Trail Runner Nation

                        Fatozzig's Place

                         

                        xor


                          I didn't have a crew, nor zip ties (d-tags don't come with these).  Sure enough, after some muddin and creekin, my shoe came untied and I almost lost my d-tag.  But didn't.

                           

                          That's one weird race.

                           

                          All done now.

                           

                             All done now.

                             

                            Nice work.

                             

                             

                            What made the race weird?

                             

                             

                            RE: the timing chip thing.  I did a 50 miler in February (well some of it) that also used timing chips.  They also advertised the river crossing indicating you will get your feet wet, but that your drop bag is available almost immediately after the crossing so you can change shoes.  I had decided to not changes shoes because I couldn't figure out how to change the tag and just didn't want to mess with it.  About 10 minutes before the start the RD announced that you did not need your chip on when crossing by the finish area until the actual finish (it's a loop course that went by several times).  I almost changed shows then and just left my tag on the shoes to change into but didn't want to mess with it.  Then right before the race started he reiterated you only need your tag at the finish,  and also the start...

                            xor


                              Not bad weird, just "unlike" any other race I've ever done.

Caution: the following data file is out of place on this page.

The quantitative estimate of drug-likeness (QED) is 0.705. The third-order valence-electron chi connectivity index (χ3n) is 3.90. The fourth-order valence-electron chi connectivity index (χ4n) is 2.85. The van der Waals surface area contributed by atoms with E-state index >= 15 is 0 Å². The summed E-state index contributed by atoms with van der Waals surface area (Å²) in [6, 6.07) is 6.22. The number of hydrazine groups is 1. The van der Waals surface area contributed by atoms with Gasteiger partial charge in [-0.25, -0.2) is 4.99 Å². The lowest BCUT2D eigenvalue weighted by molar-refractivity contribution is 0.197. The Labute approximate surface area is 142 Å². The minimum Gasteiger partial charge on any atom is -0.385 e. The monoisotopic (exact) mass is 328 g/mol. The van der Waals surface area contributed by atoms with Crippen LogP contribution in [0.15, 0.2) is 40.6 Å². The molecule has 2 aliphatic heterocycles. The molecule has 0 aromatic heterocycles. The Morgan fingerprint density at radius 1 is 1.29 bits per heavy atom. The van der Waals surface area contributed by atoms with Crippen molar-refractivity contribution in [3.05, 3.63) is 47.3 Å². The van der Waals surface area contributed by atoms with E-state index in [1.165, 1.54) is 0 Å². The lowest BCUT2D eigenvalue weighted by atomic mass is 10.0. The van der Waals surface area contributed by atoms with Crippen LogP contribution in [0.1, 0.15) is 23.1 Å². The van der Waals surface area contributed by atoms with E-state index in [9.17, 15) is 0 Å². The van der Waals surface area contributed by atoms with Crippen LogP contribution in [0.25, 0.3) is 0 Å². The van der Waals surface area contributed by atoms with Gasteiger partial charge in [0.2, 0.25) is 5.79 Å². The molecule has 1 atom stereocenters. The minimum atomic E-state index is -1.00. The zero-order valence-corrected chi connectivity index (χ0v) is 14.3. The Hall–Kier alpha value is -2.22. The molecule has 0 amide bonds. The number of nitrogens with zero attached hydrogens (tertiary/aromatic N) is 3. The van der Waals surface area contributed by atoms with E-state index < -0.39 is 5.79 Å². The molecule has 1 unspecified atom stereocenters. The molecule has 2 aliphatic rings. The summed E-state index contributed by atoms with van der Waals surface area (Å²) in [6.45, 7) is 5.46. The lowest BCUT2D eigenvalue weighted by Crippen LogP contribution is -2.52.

20 mile warm up on flat roads.

                              27 mile trail marathon with some challenging sections.

                              3 mile hill climb that felt like a mountain race at M47.

                               

                              Really interesting mix.

                               

                              I had been led to believe that it was going to be 25 miles on flat road, 22 miles on easy peasy trail, and the 3 mile hill.  I hit trail before I was expecting it, and the trail chunk was a lot more interesting (in a good way, not TOO hard) than I was expecting.

                               

                              The last 20ish miles by the lake were AMAZING.

                               

                              Aside from the creepy lady who kept squatting beside the trail (I don't normally care, but DAMN, she would squat in front of the bush instead of going 3 feet behind the bush... and then she'd leave her toilet paper there... and I had to avert my eyes from her twice) and the dude who decided to rap along with whatever was going on in his headphones (the lyrics involved GANJA GANJA! at random intervals... and I was stuck in the conga line and couldn't escape him for 15 minutes), it was a perfect day.  Well, I was slower than I wanted to be.  But that's my fault.

                               

                                I had been led to believe . . . . 22 miles on easy peasy trail

                                 

                                Whoever that person was must be a monster when it comes to trail running.  And yes, that last 3 miles is like adding insult to injury.  I had to walk the entire thing  Could be just one of the reason I came in DFL. Hm . . . .

                                Leslie
                                Living and Running Behind the Redwood Curtain
                                -------------

                                2014: May - MDW 70-Miles; July - Mt. Hood 50


                                "The farther you go outside, the farther you go inside." (Unknown)
                                Ultrarunnerpodcast

                                Trail Runner Nation

                                Fatozzig's Place